The federal government spent $13.5 million on cars and SUVs it has no idea whether it needs, according to a new audit from the Government Accountability Office.
The report found that government workers also billed taxpayers $2.5 million for vehicle upgrades such as heated seats and video entertainment systems.
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The watchdog group found that the government spent $1.6 billion to purchase over 64,000 new vehicles between 2011 and 2015, at an average cost of $25,600. The majority of purchases were made by five agencies, the Departments of Defense, Homeland Security, Agriculture, Justice, and Interior.
The GAO found that some agencies are failing to keep track of whether vehicles are used. For instance, the Customs and Border Protection agency could not determine if 81 percent of its vehicles were used in 2015. Over 1,800 CBP vehicles were driven less than 12,000 miles that year, the minimum mileage required by Homeland Security to justify purchasing a vehicle.
By contrast, the Navy was able to account for all of its 3,652 vehicles reviewed in the GAO report.
The GAO concluded that between just two agencies, the CBP and Natural Resources Conservation Service within the Agriculture Department, the government spent $13.5 million on depreciation and maintenance costs for vehicles that neither agency could say were used.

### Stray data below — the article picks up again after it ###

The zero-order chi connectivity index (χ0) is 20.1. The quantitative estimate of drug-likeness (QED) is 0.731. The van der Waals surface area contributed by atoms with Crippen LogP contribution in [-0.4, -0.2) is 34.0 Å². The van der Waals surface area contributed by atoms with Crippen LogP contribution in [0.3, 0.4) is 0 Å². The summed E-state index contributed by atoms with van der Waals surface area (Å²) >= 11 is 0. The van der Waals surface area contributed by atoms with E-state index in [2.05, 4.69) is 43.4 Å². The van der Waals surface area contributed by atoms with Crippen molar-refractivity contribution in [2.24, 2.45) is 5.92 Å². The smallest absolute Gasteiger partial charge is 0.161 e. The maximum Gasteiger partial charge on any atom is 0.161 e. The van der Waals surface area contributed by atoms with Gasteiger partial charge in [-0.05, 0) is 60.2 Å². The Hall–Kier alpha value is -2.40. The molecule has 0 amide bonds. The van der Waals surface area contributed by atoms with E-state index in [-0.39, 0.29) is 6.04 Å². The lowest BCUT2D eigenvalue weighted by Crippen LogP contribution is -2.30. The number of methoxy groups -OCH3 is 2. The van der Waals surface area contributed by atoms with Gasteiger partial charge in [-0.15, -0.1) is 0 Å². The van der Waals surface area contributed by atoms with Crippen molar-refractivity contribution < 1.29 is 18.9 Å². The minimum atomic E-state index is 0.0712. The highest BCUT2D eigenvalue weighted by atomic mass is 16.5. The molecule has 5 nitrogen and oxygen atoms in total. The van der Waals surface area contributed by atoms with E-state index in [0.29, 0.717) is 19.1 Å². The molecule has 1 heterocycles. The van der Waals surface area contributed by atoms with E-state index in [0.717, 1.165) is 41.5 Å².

"Federal agencies spent about $3.4 billion in fiscal year 2015 to keep and operate almost 450,000 federally owned vehicles," the GAO said. "Each federal agency is responsible for determining utilization criteria and assessing vehicle utilization."
"While these costs may not equal the cost savings agencies derive from eliminating underutilized vehicles, without corrective action, agencies are incurring expenses to retain vehicles without determining if they are utilized," the GAO said.
Federal agencies also billed taxpayers for questionable upgrades for cars and trucks.
The government spent over $2.5 million on upgrades that the GAO could not determine were necessary for the agency's mission, as required by federal guidelines.
Upgrades included heated or leather seats, remote keyless start, powered seats, and video entertainment systems.
"In analyzing these options, we were not able to determine if six of these types of options were related to safety, efficiency, economy, suitability, or administrative functions," the GAO said.
Six vehicles had video and sound systems installed worth over $3,000 each, totaling $18,524. Heated or leather seats cost an average $1,300 per vehicle, totaling $49,476.
Some upgrades were justified, the GAO said, such as a $167,427 souped-up truck the Army uses for recruitment. The Ford pickup is equipped with leather, heated, and cooled captain chairs, DVD and MP3 players, a Sirius radio, chrome door handles, custom head lamps, and polished aluminum 22.5-inch wheels.
Army officials told the GAO the truck has been a hit at more than 100 events and is one of the most requested assets in its fleet. The truck was purchased to replace six Hummers.